Submitted by Daniel Ruwe on Wed, 08/06/2008 - 21:08
Crossposted at Right Minds
When Barack Obama entered the presidential race, much was made of his unusual political savvy. He represented a new era in politics, his racial background heralded a new post-racial moment, and he stood for a radical change from the old politics. As the race wore on, the accolades became more and more absurd—Ezra Klein suggested that he had a nigh-Godlike rhetorical style, while Michael Morlock called him a “Lightworker” who could harness positive energy. He was supposed to be the next Roosevelt, a man who could redraw the political map and change the face of the country forever.
Of course, no politician could live up to the hype around Obama, and few informed people thought that he would be the agent of radical change that the media suggested he was. However, most people did expect that he would display an above average sense of political judgment, one that would allow him to feel out where the American people stood on important issues, and sell himself accordingly.
He hasn’t displayed much political discernment, though, and that is simply staggering. It is not as if he is running against a popular incumbent—in fact, the opposite is true. Disagreeing with GOP policies is like shooting fish in a barrel, and there are more than enough issues where the public is disgusted with the Republican party—corruption, pork barrel spending, the economy, the handling of the Iraq War, and fuel prices are just a few.
The two most important such issues are the Iraq War and fuel prices, and somehow, Obama has managed to get himself on the wrong side of both. (Perhaps it is an exaggeration to say that Obama is on the “wrong side” of the Iraq War, but it would be hard to say he is on the right side of the issue). Just as the surge’s effectiveness became fully apparent, Obama came to Iraq and instantly starting downplaying its success. Sure, the surge may have reduced violence, but everybody knew it would do that (before the surge, Obama said that it would not decrease violence), and what about its utility in allowing Iraqis to take over their country? (I would assume not having a bunch of terrorists running around is a key step to an Iraqi takeover of the government).
Apart from the fact that Obama’s Iraq position is stupid, it also displays an odd and uncharacteristic streak of stubbornness. Why can’t Obama simply admit that the surge worked? He could still push for a quick pullout, and he would appear much less John Kerryequese to voters concerned with his foreign policy expertise.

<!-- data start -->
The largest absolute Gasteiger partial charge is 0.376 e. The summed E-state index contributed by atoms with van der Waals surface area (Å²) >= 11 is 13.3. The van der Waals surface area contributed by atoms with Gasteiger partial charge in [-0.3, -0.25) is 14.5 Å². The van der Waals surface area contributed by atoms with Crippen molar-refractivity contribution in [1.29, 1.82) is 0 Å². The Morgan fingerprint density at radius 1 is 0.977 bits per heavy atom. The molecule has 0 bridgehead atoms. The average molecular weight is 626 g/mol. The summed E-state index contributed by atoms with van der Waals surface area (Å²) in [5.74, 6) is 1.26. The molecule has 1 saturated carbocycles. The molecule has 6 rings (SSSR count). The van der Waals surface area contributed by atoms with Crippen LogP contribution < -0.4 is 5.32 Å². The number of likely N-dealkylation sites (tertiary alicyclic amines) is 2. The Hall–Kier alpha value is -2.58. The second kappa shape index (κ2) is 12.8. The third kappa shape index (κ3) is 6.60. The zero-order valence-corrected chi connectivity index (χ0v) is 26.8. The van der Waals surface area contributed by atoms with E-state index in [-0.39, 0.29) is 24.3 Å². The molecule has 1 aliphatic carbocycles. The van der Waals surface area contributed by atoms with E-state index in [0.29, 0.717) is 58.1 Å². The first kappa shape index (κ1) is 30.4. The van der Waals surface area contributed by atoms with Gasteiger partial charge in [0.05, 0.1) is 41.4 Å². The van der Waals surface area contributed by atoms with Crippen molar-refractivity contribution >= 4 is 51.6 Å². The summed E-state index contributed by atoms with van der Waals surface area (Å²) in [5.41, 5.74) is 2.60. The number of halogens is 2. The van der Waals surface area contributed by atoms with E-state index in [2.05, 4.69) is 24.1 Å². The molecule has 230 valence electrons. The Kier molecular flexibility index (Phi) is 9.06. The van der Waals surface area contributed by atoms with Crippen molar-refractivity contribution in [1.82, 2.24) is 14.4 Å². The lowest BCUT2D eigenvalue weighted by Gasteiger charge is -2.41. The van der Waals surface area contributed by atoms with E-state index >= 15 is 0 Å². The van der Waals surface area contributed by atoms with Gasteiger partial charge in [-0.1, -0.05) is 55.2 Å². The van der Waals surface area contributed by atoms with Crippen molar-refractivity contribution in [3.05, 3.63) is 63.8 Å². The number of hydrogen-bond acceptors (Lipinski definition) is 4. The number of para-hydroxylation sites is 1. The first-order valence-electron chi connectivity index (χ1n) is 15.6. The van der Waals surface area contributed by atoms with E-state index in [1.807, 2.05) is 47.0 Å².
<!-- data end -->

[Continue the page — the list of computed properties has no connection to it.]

Iraq isn’t the biggest political issue anymore—the economy in general, and fuel prices in particular, are. And Obama has completely bungled the energy issue as well. Sixty percent of the nation wants to see more domestic oil drilling. Over half want to see drilling in ANWR (and yes, I’m aware that McCain opposes drilling in ANWR as well). Barack Obama’s energy plan? Tire gauges.
Okay, there is more to his plan than that, but Obama’s strange insistence that checking tire pressure would save as much oil as offshore drilling would produce sums up his energy policy. That claim is debatable—the Energy Information Administration report Obama cites assumes no offshore drilling will be done until 2012, and has been very wrong in many of its predictions.
But even if we assume that Obama is correct, is there any benefit to insisting that the answer to our oil problem consists in proper car maintenance? Whatever the truth is, offshore drilling sounds right, and tire gauges don’t seem like the answer to our energy needs. Is there any reason for Obama not to support offshore drilling as part of a comprehensive energy plan?
(Obama recently expressed some support for off-shore drilling, but his support is so filled with caveats as to be meaningless. He would support “limited” drilling, and only after oil companies look for oil on every scrap of land to which they have access).
It is not as if Obama is so steadfast and honest that the very idea of switching positions for political purposes is anathema to him. He vowed to accept public funding if his opponent would, then ran away from his promise. He vowed to oppose the FISA bill to the hilt, but eventually voted for it. Obama promised to renegotiate NAFTA; he later admitted his rhetoric was “overheated.” Few care much about those issues, but Obama changed his position to entice those relatively few voters who did. But on the two issues all voters do care about, Obama is steadfast as a rock in his unpopular stands. And for Republicans, that’s a good thing.